Itching can be a problem for people with psoriasis. Several OTC anti-itch and cooling lotions are available to relieve these symptoms. Antihistamine drugs can also relieve itching.

Most people with psoriasis find that the sun helps to improve the appearance of their skin. However, due to the location of inverse psoriasis lesions, the sun will not help and may aggravate symptoms due to excess sweat.

Read more about the sun and psoriasis.

A person can take certain measures to help prevent flares of inverse psoriasis. These include:

  • using mild, fragrance-free antiperspirants, soaps, and body washes
  • reducing friction when exercising by wearing loose clothing
  • applying petroleum jelly or talcum powder to genital areas, armpits, or under the breasts to avoid irritation
  • washing sweaty areas, with a focus on the groin and genitals, with mild soap and water, and gently patting or blotting dry
  • keeping the environment cool to prevent excessive perspiration
  • avoiding certain foods that may be a trigger for psoriasis symptoms
  • avoiding stress, where possible
  • being aware of illnesses that may trigger flares

Read about other ways to prevent psoriasis flares.

Whenever there is a change in the skin, a doctor should evaluate it and treat it appropriately to reduce the risk of infection or other complications. People with psoriasis should see a doctor regularly as the condition causes systemic inflammation, such as cardiovascular issues.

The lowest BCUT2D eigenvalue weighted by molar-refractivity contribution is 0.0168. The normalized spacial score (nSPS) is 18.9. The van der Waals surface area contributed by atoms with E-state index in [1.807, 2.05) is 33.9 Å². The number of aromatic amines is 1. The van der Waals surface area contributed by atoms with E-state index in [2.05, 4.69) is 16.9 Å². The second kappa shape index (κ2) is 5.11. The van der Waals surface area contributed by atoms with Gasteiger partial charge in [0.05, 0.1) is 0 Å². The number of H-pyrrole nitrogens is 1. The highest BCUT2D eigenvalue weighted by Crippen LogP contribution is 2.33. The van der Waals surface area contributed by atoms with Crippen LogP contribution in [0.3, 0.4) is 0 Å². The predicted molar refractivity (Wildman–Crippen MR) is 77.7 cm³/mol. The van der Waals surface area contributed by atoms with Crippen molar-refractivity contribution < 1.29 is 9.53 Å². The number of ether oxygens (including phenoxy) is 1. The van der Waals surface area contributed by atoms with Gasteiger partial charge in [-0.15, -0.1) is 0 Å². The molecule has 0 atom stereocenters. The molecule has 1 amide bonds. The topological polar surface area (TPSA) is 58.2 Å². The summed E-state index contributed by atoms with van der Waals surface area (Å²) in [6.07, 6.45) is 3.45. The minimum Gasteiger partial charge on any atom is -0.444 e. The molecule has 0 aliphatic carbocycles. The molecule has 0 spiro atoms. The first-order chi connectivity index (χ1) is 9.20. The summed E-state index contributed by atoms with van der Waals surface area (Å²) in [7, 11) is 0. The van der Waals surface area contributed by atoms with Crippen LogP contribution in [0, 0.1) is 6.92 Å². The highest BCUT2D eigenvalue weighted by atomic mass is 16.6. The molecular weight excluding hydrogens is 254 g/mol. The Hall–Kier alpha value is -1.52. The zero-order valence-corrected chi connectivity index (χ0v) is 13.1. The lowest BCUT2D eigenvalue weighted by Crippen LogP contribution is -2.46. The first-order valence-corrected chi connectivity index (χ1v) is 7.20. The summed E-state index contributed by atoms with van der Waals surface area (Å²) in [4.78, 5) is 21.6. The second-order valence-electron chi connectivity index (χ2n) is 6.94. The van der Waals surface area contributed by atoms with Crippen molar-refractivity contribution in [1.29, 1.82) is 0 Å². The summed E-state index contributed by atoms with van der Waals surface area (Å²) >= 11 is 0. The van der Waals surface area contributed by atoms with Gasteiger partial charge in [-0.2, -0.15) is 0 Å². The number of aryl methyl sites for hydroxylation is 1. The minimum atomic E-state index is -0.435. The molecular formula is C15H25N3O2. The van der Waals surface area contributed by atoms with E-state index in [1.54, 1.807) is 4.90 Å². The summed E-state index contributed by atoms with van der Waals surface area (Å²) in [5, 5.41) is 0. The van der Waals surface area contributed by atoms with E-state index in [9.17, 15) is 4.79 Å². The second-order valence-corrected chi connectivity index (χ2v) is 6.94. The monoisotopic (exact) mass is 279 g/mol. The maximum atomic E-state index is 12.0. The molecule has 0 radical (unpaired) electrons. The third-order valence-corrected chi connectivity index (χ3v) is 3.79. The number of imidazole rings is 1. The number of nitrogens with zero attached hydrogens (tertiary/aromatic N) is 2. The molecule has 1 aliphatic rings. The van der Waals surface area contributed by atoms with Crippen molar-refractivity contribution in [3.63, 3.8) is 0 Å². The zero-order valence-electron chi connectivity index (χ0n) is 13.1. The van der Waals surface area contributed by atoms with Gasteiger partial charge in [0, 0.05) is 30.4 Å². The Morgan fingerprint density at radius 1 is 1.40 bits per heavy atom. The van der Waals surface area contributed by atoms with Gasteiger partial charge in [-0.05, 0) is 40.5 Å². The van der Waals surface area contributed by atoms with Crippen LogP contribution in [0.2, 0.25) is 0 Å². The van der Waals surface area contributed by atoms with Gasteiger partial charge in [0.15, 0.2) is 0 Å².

The symptoms of psoriasis often resemble those of an infection. They require treatment, especially as lesions put the skin at higher risk of infection.

People who know they have psoriasis may not need to visit a doctor each time they have a flare, especially if they already have medication and are familiar with their condition.

However, if psoriasis gets worse, does not respond to current treatment, or there are signs of an infection, a person with psoriasis should see a doctor.

Inverse psoriasis can be difficult to treat in some cases, but certain lifestyle changes and topical medications can help control the symptoms.

It is important for people with inverse psoriasis to stay in touch with a doctor, especially if they have a flare-up that does not respond to prescribed medications.

It may also be helpful for people to avoid triggers that aggravate symptoms, such as certain foods or hygiene techniques.